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Synthesis

Synthesis

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Published by: mohamo on Nov 08, 2010
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CHRISTOPHER ALEXANDER’S DESIGN THEORY FROMNOTES ON THE SYNTHESIS OF FORM TOA PATTERN LANGUAGE
By Rajinder Singh Jutla
**
This article was published in Design Methods:Theories, Research, Education and Practice.Vol.27. No.4. December 1993.
ABSTRACT
 Alexander’s design theory was initially based on Cartesianrationalism for solving design problems. Problems are brokeninto their smallest components; each component is solved separately, and then finally synthesized into a grand solution. Later on, Alexander moved into almost the opposite directionwhere the importance to a holistic approach was emphasized. At present, he is trying to bring a experiential dimension to thedesign process.
The main objective of this paper is to examine the work of ChristopherAlexander from Notes on Synthesis of Form to A Pattern Language
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and tolook at how he developed his thoughts about the theory of design over time.The paper explores the use of Alexander’s design paradigms as a basis forunderstanding the built environment. It critically examines the limitations of hisapproach and looks at how this approach can be used to achieve quality
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in thedesign of the physical environment. The paper begins with a brief descriptionof Alexander’s background in order to help make connections between hisdesign theory and his educational preparation and early experience.Christopher Alexander attended Cambridge University and graduated withan undergraduate degree in Mathematics and Chemistry. He then went into theArchitecture program but was dissatisfied with it since he wanted to learn tomake beautiful buildings which have a “timeless quality” (Grabow, 1983).Alexander did not complete his Architecture degree at Cambridge but insteadcame to Harvard to do his PhD (Shipsky, 1984; Grabow, 1983). His doctoratedissertation is published under the title Notes on Synthesis of Form in 1964.The development of Alexander’s design theory can be examined in threestages. The first stage deals with the evolution of his theory and it was at thisstage that Notes of Synthesis of Form was published. The second stage led tothe publication of “A City is Not a Tree”. The final stage culminated into thepublication of A Pattern Language and The Timeless Way of Building.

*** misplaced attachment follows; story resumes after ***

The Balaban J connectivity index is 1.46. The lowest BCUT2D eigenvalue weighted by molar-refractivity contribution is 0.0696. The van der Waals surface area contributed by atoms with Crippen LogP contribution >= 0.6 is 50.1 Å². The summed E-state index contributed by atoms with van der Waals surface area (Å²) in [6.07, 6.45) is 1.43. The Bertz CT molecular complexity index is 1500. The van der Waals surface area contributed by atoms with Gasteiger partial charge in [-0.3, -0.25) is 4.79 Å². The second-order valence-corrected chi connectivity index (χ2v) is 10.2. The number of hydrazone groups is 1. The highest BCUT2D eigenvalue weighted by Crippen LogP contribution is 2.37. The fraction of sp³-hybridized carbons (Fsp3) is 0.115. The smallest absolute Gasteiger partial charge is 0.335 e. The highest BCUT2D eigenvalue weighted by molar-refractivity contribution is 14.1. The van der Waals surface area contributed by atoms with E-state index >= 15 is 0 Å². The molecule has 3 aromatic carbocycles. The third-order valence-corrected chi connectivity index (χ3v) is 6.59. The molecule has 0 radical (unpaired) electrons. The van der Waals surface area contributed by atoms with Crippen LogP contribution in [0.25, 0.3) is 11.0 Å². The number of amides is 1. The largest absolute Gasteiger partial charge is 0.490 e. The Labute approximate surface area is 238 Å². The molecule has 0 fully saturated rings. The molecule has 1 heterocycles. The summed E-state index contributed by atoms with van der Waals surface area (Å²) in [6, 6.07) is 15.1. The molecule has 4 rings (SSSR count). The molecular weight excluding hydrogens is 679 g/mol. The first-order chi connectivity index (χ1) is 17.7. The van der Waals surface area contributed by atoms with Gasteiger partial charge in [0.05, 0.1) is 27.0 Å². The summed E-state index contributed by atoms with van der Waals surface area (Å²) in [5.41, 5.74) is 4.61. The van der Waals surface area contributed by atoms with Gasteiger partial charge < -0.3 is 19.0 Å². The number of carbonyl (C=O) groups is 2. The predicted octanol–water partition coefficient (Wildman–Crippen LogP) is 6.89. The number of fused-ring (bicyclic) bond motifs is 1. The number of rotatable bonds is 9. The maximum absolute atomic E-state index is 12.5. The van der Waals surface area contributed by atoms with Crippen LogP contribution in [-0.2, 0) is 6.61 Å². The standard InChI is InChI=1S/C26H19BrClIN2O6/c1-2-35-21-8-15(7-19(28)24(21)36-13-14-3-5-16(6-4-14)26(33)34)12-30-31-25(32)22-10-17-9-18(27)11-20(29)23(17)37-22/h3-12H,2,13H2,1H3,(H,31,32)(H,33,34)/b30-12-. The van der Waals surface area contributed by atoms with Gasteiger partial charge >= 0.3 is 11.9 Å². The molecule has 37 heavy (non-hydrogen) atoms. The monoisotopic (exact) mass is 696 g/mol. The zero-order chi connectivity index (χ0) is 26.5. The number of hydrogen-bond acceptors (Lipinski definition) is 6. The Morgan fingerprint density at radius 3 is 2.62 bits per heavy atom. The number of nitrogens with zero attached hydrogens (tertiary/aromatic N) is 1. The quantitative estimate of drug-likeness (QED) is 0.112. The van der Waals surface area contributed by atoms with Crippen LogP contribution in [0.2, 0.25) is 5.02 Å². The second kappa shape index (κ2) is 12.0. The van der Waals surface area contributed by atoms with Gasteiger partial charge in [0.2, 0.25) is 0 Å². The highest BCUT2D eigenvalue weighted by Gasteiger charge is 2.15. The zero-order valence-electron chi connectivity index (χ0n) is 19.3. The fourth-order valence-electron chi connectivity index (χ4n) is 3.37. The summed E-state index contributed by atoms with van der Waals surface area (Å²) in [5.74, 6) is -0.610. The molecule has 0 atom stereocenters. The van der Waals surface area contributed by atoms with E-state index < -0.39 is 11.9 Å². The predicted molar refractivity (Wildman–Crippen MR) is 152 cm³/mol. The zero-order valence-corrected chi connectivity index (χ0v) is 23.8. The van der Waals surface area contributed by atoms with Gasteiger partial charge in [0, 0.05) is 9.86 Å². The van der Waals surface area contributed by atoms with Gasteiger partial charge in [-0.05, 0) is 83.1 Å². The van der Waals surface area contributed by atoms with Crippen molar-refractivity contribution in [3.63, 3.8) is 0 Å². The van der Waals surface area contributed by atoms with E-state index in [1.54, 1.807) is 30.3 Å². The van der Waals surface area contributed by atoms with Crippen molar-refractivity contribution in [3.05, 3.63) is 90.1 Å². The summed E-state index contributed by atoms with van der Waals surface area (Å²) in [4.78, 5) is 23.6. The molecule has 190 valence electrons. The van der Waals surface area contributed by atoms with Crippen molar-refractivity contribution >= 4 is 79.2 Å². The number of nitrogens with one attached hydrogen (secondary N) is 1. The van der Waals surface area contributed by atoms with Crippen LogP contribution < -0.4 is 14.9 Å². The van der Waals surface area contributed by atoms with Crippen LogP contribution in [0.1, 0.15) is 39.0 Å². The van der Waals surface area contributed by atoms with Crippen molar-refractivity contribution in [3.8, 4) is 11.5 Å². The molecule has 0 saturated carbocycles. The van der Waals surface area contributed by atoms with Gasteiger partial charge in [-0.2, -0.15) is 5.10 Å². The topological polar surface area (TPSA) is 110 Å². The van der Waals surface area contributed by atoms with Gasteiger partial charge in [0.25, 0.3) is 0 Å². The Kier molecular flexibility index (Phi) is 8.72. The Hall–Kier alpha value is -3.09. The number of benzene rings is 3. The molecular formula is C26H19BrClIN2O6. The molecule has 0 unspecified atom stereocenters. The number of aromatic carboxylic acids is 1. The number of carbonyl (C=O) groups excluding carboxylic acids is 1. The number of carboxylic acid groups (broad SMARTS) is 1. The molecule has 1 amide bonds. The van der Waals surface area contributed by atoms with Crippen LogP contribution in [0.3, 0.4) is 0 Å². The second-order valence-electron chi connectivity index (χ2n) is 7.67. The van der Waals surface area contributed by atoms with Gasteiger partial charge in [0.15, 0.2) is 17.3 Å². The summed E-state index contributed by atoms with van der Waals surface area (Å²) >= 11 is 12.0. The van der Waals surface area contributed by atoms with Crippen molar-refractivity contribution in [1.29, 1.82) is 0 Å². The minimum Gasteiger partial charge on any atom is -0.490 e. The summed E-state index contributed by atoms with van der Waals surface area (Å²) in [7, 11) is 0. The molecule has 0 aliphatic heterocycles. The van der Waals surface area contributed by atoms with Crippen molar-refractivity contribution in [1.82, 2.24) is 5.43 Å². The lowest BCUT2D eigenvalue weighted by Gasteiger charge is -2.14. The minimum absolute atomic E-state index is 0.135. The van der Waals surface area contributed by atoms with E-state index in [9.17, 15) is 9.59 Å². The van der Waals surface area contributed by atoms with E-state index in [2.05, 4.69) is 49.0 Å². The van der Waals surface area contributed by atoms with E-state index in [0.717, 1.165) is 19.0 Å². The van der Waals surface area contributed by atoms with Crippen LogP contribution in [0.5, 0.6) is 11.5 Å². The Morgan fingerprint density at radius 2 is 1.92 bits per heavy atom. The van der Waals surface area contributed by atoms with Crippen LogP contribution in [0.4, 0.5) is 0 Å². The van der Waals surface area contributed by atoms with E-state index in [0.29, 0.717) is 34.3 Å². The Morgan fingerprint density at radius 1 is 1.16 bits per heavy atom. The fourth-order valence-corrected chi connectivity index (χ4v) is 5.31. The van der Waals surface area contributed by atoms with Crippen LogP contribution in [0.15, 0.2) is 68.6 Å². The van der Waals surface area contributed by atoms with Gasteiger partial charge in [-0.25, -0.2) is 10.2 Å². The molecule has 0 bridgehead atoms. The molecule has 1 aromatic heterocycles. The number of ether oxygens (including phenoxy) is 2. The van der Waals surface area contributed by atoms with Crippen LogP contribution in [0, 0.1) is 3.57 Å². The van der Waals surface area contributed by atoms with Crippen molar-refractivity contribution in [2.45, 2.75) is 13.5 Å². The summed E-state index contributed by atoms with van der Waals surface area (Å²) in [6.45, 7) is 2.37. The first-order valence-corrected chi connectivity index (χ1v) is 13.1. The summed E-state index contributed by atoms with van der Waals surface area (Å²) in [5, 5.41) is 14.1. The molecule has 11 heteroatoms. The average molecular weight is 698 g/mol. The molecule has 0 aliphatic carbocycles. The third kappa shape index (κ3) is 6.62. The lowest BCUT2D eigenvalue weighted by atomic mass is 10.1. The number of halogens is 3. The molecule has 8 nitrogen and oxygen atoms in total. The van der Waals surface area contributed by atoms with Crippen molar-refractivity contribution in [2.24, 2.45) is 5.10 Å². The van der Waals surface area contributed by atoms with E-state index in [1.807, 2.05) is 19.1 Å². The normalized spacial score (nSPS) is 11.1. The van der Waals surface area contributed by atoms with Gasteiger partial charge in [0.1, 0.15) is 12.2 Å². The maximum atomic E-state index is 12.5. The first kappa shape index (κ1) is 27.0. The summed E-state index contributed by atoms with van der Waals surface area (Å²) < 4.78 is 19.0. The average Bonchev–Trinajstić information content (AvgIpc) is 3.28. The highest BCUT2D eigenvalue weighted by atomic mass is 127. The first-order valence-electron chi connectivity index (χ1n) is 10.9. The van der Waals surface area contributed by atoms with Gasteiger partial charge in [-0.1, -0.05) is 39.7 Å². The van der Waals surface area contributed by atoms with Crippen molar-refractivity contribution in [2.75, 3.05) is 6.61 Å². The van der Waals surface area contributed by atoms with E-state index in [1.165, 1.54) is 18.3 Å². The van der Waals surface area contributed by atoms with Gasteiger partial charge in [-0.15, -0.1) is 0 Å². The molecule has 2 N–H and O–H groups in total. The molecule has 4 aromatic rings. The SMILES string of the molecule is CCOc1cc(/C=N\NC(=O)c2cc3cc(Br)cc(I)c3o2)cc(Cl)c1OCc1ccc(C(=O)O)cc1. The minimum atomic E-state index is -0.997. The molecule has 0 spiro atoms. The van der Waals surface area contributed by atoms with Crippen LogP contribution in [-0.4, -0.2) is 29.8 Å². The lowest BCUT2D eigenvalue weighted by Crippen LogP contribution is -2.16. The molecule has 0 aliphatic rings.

THE FIRST STAGE: RATIONAL APPROACH
Notes on the Synthesis of Form emphasizes a Cartesian rationalism for thesolving of design problems. It is supplemented by modern set theory, graphtheory and the use of the computer. Problems are broken into their smallestcomponents; each component is solved separately, and then finally synthesizedinto a grand solution (Alexander, 1964). Notes on the Synthesis of Formrepresents Alexander’s attempt to find out what creates a successful design.He singles out a number of important approaches to design such as form -context, “fit” - “misfit”, and self-conscious - unselfconscious.Alexander states that the final object of design is form and the problem of design is to fit form to its context. Form is an important part of the design overwhich designers have control. Context is also part of the design which putsdemands on this form (Grabow, 1983).Nowadays, many buildings are designed as art objects (or figures) withvery little importance being given to the context or space around them. Inmany cases, the spaces around the buildings are dealt with afterwards and acosmetic approach is used to beautify them with materials such as trees,sculptures, fountains and floor textures. The resulting buildings float in thenegative space around them, and there is no figure/ground relationship. This,however, was not always the case; Sitte